HomeArts & EntertainmentPhotographyBlack mothers in the US speak of challenges and resilience

Black mothers in the US speak of challenges and resilience

Ciara Clark, a Black doula, laboured for more than nine hours at home before making a last-minute switch to go to the hospital to give birth.

With her own Black doula and mother by her side, Clark had hoped to have her baby at home with no medical assistance at all. She wanted to have a “wild” pregnancy – one that is medically unassisted.

Ciara’s doula supporting her during her home birth


“I wanted to go through this birth without having any medical intervention,” says Clark.

After four caesarean sections with her previous pregnancies, Clark says she feared that her birth plan would not be supported by the medical staff. But after a long labour, Clark says she became anxious and decided to go to the hospital, where she gave birth to a healthy son.

Ciara in her shower during her home birth in Toms River, New Jersey


Receiving support from her husband, Anthony


Holistic doula Ciara Clark labours in her birthing pool


Clark is not alone in her distrust of medical intervention in the birthing process. Nine Black pregnant women and new mothers that Reuters spoke to for this story voiced similar comments. All of the women spoke of feeling unseen and unheard at times through their pregnancy and postpartum period.

Latest data from the Centres for Disease Control and Prevention (CDC) shows that Black women in the United States are three times more likely to die of pregnancy-related causes than white women. The CDC said this was a result of multiple factors, including variation in the quality of healthcare, underlying chronic conditions, structural racism, and implicit bias.

Evan, their crying newborn, is weighed


Ciara with her sleeping newborn


For Chelsea Ward, a nursing student from Fords, New Jersey, who recently gave birth to twins, the state of Black maternal health in the United States is “inadequate.”

“It’s challenging when you’re fighting and advocating for your maternal health rights, and having to educate your peers as well,” Ward says.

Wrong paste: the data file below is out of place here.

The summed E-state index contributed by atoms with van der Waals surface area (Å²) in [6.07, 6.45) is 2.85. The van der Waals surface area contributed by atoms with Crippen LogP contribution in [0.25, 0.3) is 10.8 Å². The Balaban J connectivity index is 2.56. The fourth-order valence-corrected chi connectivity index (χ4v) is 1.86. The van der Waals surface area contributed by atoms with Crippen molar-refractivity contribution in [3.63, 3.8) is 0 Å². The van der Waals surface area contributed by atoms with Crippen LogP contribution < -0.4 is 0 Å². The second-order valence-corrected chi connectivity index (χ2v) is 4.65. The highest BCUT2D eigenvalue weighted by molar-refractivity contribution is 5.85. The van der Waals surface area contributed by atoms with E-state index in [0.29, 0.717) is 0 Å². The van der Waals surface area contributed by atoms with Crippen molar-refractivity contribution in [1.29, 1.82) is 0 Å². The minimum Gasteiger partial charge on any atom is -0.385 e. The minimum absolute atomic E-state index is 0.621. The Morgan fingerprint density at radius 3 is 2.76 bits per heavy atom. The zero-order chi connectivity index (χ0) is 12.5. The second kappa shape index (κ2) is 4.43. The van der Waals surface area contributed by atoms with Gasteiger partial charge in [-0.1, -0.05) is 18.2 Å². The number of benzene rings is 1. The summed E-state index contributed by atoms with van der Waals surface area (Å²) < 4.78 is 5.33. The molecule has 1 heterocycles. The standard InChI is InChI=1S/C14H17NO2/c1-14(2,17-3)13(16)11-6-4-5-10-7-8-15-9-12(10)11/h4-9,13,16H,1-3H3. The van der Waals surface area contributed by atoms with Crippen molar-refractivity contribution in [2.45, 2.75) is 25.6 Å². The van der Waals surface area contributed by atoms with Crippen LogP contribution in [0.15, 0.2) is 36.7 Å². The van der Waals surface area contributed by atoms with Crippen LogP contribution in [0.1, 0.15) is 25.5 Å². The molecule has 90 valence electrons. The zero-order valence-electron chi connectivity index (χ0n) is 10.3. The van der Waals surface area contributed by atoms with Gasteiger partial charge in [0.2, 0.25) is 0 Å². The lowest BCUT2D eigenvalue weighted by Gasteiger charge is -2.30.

Obtaining knowledge and self-advocating is key to making informed decisions, Ward adds.

Chelsea takes her coat off after picking up her seven-month-old twins, Callie Rae Polen and Cai Ryan Polen, from daycare


Despite their challenges, the women described their resilience as they navigate maternal healthcare and motherhood.

Soyal Smalls, from Poughkeepsie, New York, who was pregnant when Reuters photographed her in August 2022, believes increasing the number of Black healthcare providers would help Black mothers, along with having more hospitals with birthing units to support the mother and allow for more vaginal births.

Ashlee Muhammad agreed, saying her doctors had assumed she would have a caesarean and she had to advocate for herself to have a vaginal birth for her twins.

CEO Ashlee Muhammad has her hair, make-up, and wardrobe fixed during her last maternity shoot in Brooklyn


Many of the women also emphasised the importance of postpartum care.

“If we are not whole as mothers, I don’t know how anyone expects us to care for these children,” Clark says.

Ward says she thought more education for the Black community on innovations in birthing, postpartum care, and parenting would be beneficial. “I truly believe that if we know better, we would do better,” she says.

Shariah Bottex, a programme manager in Flushing, New York, pumped milk while her fiance fed their newborn son when Reuters photographed her in March. She says her biggest hope for her children is that they will feel comfortable in their skin and that they get to enjoy their childhood.

Shariah Bottex pumps milk while her fiance, paramedic Jose Quinonez feeds their son Kaiel



“My greatest joy as a mother is seeing my baby smile so big and knowing that I’m the cause of that smile and his happiness,” Bottex says.

Photography by Joy Malone


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